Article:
Here are the most common causes of dog aggression:dominance aggression

  • Pain or illness
  • Fear
  • Establishing dominance
  • Protecting territory or possessions


Maybe your dog has a stressor that makes him defensive, or he’s are acting out as a residual consequence of trauma.

In cases where your dog suddenly starts acting aggressive out of the blue, it is a very good indication that he’s signaling that he’s in pain or sick.

But how are you to know, for sure, what is the cause of your dog’s aggressive behavior?


Signs of Dog Aggression


In the first video, I hope that the mother is just too uneducated about dog language to notice the subtle signs, so let’s discuss and share the signs of dog aggression so these sad videos can cease.

It is crucial to respect what the dog is saying during both the blatant and subtle signs of aggression. Do NOT ignore these signs like in the second video.

There will always be a “first” bite and it could be devastating!

Blatant Signs:resource guarding

  • Barking
  • Growling
  • Lunging
  • Snarling
  • Nipping


Subtle Signs:

  • Stiffening (freezing of the body)
  • Looking away (note that dogs in both videos looked away prior to biting)
  • Hard dark pupils
  • Whale eye (flashing of the whites of the eyes just prior to the bite)
  • Trying to get away
  • Wagging (yes, a fast stiff wag is often seen prior to a bite)
  • Lips drawn back (this may look like a submissive grin but can also be a sign of stress – seen in the first video)
  • Lips forward (this often happens just prior to a growl with the lips tightening)


Body Posture and Dog Body Language


Both a fearful dog and blatantly dominant aggressive dog should be judged as a threat.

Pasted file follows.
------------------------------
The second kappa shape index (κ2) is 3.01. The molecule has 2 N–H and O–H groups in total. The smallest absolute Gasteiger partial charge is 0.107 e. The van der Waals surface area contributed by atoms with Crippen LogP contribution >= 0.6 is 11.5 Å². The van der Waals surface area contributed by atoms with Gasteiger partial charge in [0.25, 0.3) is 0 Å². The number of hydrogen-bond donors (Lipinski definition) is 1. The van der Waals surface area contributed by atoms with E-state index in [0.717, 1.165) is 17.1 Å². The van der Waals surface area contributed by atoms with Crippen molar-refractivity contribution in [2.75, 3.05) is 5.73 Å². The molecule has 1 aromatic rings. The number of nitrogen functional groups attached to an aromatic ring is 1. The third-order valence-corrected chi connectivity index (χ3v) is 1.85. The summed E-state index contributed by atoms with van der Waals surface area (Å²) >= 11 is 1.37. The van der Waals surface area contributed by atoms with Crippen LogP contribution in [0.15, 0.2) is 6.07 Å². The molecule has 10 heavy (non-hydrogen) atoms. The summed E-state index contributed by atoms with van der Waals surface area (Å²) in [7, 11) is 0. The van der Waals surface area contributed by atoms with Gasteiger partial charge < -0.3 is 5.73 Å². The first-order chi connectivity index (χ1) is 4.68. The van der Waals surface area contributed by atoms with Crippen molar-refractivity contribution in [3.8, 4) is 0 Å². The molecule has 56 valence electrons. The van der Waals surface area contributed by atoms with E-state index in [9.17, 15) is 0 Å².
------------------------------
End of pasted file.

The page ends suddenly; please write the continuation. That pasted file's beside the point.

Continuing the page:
Checkout this great cheatsheet we created to help understand body language:


Signs of Dominance Aggression


Signs of dominant behavior include blocking people’s/dog’s path; barging through doors; demanding attention; territorial over sleep area; stop eating when approached and guarding the food bowl; mounting legs or other dogs; approaching another dog from the side and putting his head on the other dogs back/shoulder; inserting himself between you and another person or dog (e.g. when you and your significant other hug); and lunging at people.

Any one behavior may not turn into a big deal, but should be monitored.

If you are comfortable, you should discourage dominant behavior with training and diversions so your dog will look to you for direction.

Furthermore, unneutered males are more likely to become dominant aggressive. If you are not going to breed your dog, get him or her fixed! 

Not only to help reduce the likelihood of dominant behaviors, but to also keep the unwanted pet population down, and most importantly to prolong your dog’s life by avoiding health problems and diseases.

Recognize when dominant behavior crosses the line to aggression as dominant-aggressive dogs are dangerous.

The signs of a dominant and aggressive dog includes prolonged eye contact or staring, excessive barking, snorting, snarling, growling and nipping.

Dominant Aggressive Posture:

  • Ears HIGH
  • Tail HIGH, most likely will be wagging